What is your biggest achievement over the last year?
Not in the last year, but in the last couple of years, the refurbishment of the King Edward Clock Tower.
What about the biggest challenge?
Coping with the craziness of covid and the fact that everything froze, all the projects on the boards have yet to regroup.
What are your top priorities for the year ahead?
To grow the business on both the Heritage front and on the architectural front.
What excites you at the moment?
One of projects on the board, and the completion of my Masters in Conservation of the Built Environment degree.
What has been the hardest thing to say no to in recent months?
Turning away a lovely project because the developer wanted me to work on risk with no reward.
What advice would you give someone starting out in heritage?
Understand that your role is the management of change within an economic circumstance, not to stop progress, but to manage it.
What are your favourite articles on the Portal?
All of them - I love the Portal.
What resources would you recommend to the community?
Use the online libraries and archives where you can - there are some incredible international platforms.
What in the sector makes your blood boil?
Lack of progress, fear, the culture of ‘no’, obstructive thinking, and the fact that heritage gets the blame, often incorrectly.
What books are you reading at the moment?
The Boys in the Boat, Why the West rules for now.
What is your favourite heritage site and why?
I am afraid it is an international example, Stonehenge - the balance between re-routing the road, and the new visitor centre being the perfect counterpart to the stones themselves. The way in which the site has improved since the earlier photographs.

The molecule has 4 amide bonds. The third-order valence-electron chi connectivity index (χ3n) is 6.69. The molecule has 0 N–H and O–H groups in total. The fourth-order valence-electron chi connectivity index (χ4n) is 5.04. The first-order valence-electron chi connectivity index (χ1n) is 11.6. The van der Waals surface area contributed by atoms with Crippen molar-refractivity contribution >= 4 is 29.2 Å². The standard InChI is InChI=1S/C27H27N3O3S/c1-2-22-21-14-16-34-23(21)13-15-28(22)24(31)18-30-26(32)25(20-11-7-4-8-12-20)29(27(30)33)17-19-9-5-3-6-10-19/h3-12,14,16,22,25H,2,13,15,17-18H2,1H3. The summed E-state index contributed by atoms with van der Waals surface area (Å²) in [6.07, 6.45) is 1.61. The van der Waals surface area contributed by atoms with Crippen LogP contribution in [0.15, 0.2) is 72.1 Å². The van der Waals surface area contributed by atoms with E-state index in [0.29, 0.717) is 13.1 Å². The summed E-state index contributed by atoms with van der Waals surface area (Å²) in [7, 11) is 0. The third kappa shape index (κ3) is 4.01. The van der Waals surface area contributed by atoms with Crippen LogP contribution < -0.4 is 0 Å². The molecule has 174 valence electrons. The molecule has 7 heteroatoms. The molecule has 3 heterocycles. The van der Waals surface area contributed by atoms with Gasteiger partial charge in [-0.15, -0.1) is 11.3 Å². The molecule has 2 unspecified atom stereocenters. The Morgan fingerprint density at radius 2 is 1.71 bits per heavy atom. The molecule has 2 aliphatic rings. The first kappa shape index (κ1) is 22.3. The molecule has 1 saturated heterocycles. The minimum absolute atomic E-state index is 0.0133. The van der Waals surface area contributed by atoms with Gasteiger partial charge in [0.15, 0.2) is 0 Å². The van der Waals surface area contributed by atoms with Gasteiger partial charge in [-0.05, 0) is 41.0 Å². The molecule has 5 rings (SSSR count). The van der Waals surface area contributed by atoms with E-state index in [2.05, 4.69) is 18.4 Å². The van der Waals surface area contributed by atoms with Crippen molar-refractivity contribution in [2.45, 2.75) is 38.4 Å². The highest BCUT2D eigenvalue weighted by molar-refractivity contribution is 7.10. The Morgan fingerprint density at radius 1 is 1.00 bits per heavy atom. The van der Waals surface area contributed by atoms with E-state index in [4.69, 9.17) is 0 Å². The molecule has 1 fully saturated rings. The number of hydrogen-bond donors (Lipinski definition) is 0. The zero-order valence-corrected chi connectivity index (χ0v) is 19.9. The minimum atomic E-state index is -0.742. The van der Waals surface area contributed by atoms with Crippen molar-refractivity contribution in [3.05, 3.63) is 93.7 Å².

Old photo of Stonehenge (Wikipedia)
What about a favourite blue plaque?
All of them - The Munro Drive comes to mind
A section of Munro Drive
How did you get started in heritage?
As a child I fell in love with Zimbabwe, the hills of Inyanga and the space of the African countryside and its traditional homes. My spanish mission doll’s house and the beauty of Baker’s St Luke’s Church, a love for all things beautiful, as well as old and rustic.
Who has had the greatest influence on your life?
My parents and my matric art teacher who introduced me to Ronchamp and Falling Water. I fell in love with those buildings in the art supplies room surrounded by paints and brushes whilst watching the slideshow.
Falling Water (Wikipedia)
Have you won any awards?
We have won two awards - A Gifa Architecture Award of Merit as well as a Steel Institute of South Africa award for the King Edward VII School Library and Museum. We have been nominated for one award under the Steel Institute of South Africa for the King Edward VII Library.
What do you do outside the heritage world?
I work as an architect, I am currently completing my masters degree at UCT, and I teach swimming to children at Old Eds.
Tell us a bit about your core team?
My core team has been with me since the practice started, but largely in a part time capacity. However, more technical staff with whom I had previously worked are currently joining the practice. We have worked together for decades. Working as a team is crucial to our practice, and families also come first.
What is your firm's philosophy?
To raise the bar, to create a moment of wonder, and to strive for ‘the alive’ in spaces and places (in a Christopher Alexander sense)
What one thing would you recommend right now to make positive change in the sector?
Let the professionals do their work - and fix the situation with the Local Government and the broken bureaucracy.
What is heritage to you?
To me heritage is both intangible and tangible, it is the management of change to the places and spaces so that they have value to the people who occupy and use those spaces. It is the conservation of past relics, but also the balance of having the juxtaposition of old and new, so that communities and users look both backward and forward holistically.